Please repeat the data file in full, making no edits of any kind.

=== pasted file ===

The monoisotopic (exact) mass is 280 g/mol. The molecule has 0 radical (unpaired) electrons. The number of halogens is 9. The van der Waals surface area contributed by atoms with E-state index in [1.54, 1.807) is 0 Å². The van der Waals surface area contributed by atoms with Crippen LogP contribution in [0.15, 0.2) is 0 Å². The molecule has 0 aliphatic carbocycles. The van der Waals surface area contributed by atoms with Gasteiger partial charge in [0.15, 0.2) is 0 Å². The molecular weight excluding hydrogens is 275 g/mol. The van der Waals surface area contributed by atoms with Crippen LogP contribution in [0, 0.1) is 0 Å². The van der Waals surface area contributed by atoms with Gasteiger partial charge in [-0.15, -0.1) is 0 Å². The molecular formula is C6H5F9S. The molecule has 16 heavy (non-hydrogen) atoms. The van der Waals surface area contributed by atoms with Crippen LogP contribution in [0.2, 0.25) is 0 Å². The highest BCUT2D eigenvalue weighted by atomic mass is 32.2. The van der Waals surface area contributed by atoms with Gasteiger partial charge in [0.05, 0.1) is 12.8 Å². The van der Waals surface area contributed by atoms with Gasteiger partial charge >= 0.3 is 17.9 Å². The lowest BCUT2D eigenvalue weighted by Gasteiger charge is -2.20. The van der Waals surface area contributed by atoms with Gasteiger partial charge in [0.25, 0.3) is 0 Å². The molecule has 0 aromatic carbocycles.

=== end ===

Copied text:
The monoisotopic (exact) mass is 280 g/mol. The molecule has 0 radical (unpaired) electrons. The number of halogens is 9. The van der Waals surface area contributed by atoms with E-state index in [1.54, 1.807) is 0 Å². The van der Waals surface area contributed by atoms with Crippen LogP contribution in [0.15, 0.2) is 0 Å². The molecule has 0 aliphatic carbocycles. The van der Waals surface area contributed by atoms with Gasteiger partial charge in [0.15, 0.2) is 0 Å². The molecular weight excluding hydrogens is 275 g/mol. The van der Waals surface area contributed by atoms with Crippen LogP contribution in [0, 0.1) is 0 Å². The van der Waals surface area contributed by atoms with Gasteiger partial charge in [-0.15, -0.1) is 0 Å². The molecular formula is C6H5F9S. The molecule has 16 heavy (non-hydrogen) atoms. The van der Waals surface area contributed by atoms with Crippen LogP contribution in [0.2, 0.25) is 0 Å². The highest BCUT2D eigenvalue weighted by atomic mass is 32.2. The van der Waals surface area contributed by atoms with Gasteiger partial charge in [0.05, 0.1) is 12.8 Å². The van der Waals surface area contributed by atoms with Gasteiger partial charge >= 0.3 is 17.9 Å². The lowest BCUT2D eigenvalue weighted by Gasteiger charge is -2.20. The van der Waals surface area contributed by atoms with Gasteiger partial charge in [0.25, 0.3) is 0 Å². The molecule has 0 aromatic carbocycles.